But who loves rules?
Those endless, evil lists one has to memorize and act upon as if they were produced by some sarcastic bureau.
So someone’s decided that SOLID is a nice acronym (“My app is rock-SOLID, huh-huh!”, right?) and stated five rules its dictates. Why five? Why not seven, or three, or 42? Go figure. Why are there exactly twenty-three design patterns? Because. Why must a semicolon follow some types of blocks but not others? Are class definition and function definition that different? (you Pythonists, don’t laugh at us now!)
Rules. Rules. Rules.
A few days ago, a new proposal draft for generics implementation in Golang was submitted. This is a short analysis of that draft. If you know what generics are and aware of the implications of their absence from Go, you might skip the first section and go directly here.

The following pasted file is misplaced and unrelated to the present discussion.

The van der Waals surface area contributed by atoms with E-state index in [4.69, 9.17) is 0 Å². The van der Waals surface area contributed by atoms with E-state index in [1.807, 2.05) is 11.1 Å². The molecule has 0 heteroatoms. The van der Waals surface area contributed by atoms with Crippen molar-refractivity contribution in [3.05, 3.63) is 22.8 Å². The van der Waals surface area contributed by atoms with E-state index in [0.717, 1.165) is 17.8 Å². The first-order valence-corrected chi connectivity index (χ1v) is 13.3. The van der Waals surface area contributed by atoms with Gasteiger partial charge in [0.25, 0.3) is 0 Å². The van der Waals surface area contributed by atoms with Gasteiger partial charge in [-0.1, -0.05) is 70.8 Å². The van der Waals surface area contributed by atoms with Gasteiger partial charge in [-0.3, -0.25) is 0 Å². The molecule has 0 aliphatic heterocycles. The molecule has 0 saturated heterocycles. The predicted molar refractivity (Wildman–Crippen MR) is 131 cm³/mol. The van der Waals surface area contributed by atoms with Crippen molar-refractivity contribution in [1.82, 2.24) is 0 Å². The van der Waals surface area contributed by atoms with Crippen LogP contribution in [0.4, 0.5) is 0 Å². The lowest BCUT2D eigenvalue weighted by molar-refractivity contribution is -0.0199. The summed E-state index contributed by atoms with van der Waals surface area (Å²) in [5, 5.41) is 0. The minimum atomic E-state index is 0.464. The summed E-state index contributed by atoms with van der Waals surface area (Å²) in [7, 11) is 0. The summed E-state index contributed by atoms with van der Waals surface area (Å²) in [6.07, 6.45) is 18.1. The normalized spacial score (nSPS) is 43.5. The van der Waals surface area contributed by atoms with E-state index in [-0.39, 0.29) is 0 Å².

It is a long time that the language has been lacking the ability of defining functions and other entities based on generic, parametrized types rather than concrete types. Thus, for example, the functions for finding minimum and maximum —
math.Max() — are only defined in the standard library for…
Many years have passed since the introduction of Object Oriented Programming concepts, and many programming languages have decided to adopt that approach, reject it or pick some parts of it while leaving others out. Yet, it still seems that the common description of the Three Principles of OOP has not been changed for decades, and it is still firm and valid in the various courses, books and even job interviews. Those three are, obviously, encapsulation, inheritance and polymorphism. …